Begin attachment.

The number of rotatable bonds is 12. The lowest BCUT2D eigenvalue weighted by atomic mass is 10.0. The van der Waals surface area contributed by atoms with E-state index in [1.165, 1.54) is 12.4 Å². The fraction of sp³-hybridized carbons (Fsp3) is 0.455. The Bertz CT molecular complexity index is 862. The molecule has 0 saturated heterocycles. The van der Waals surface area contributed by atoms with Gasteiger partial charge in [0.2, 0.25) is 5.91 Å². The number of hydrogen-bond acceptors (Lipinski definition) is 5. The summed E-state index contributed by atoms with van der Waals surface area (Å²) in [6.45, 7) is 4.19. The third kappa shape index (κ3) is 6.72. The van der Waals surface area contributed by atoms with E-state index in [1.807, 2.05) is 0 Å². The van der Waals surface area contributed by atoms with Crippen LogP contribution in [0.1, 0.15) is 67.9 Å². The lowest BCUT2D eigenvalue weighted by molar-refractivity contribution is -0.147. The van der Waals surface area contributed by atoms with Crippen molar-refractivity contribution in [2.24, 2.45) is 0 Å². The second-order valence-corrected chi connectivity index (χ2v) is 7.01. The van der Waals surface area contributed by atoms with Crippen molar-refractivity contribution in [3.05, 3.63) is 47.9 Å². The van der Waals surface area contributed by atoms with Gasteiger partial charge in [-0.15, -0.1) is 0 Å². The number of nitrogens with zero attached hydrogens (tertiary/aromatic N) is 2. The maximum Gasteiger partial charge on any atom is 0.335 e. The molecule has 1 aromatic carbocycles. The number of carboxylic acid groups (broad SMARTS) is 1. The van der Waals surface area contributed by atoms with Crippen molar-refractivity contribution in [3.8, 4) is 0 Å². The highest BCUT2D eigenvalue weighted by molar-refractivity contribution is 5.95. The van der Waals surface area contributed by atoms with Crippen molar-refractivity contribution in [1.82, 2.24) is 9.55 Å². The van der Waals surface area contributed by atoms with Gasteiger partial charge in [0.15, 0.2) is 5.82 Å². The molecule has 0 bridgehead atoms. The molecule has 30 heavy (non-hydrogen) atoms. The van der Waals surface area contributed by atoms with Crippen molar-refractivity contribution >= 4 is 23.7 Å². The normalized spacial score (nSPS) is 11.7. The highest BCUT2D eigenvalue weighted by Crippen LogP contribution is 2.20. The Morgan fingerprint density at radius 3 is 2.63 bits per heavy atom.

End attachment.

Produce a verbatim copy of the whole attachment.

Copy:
The number of rotatable bonds is 12. The lowest BCUT2D eigenvalue weighted by atomic mass is 10.0. The van der Waals surface area contributed by atoms with E-state index in [1.165, 1.54) is 12.4 Å². The fraction of sp³-hybridized carbons (Fsp3) is 0.455. The Bertz CT molecular complexity index is 862. The molecule has 0 saturated heterocycles. The van der Waals surface area contributed by atoms with Gasteiger partial charge in [0.2, 0.25) is 5.91 Å². The number of hydrogen-bond acceptors (Lipinski definition) is 5. The summed E-state index contributed by atoms with van der Waals surface area (Å²) in [6.45, 7) is 4.19. The third kappa shape index (κ3) is 6.72. The van der Waals surface area contributed by atoms with E-state index in [1.807, 2.05) is 0 Å². The van der Waals surface area contributed by atoms with Crippen LogP contribution in [0.1, 0.15) is 67.9 Å². The lowest BCUT2D eigenvalue weighted by molar-refractivity contribution is -0.147. The van der Waals surface area contributed by atoms with Crippen molar-refractivity contribution in [2.24, 2.45) is 0 Å². The second-order valence-corrected chi connectivity index (χ2v) is 7.01. The van der Waals surface area contributed by atoms with Crippen molar-refractivity contribution in [3.05, 3.63) is 47.9 Å². The van der Waals surface area contributed by atoms with Gasteiger partial charge in [-0.15, -0.1) is 0 Å². The number of nitrogens with zero attached hydrogens (tertiary/aromatic N) is 2. The maximum Gasteiger partial charge on any atom is 0.335 e. The molecule has 1 aromatic carbocycles. The number of carboxylic acid groups (broad SMARTS) is 1. The van der Waals surface area contributed by atoms with Crippen molar-refractivity contribution in [3.8, 4) is 0 Å². The highest BCUT2D eigenvalue weighted by molar-refractivity contribution is 5.95. The van der Waals surface area contributed by atoms with Crippen molar-refractivity contribution in [1.82, 2.24) is 9.55 Å². The van der Waals surface area contributed by atoms with Gasteiger partial charge in [0.15, 0.2) is 5.82 Å². The molecule has 0 bridgehead atoms. The molecule has 30 heavy (non-hydrogen) atoms. The van der Waals surface area contributed by atoms with Crippen molar-refractivity contribution >= 4 is 23.7 Å². The normalized spacial score (nSPS) is 11.7. The highest BCUT2D eigenvalue weighted by Crippen LogP contribution is 2.20. The Morgan fingerprint density at radius 3 is 2.63 bits per heavy atom.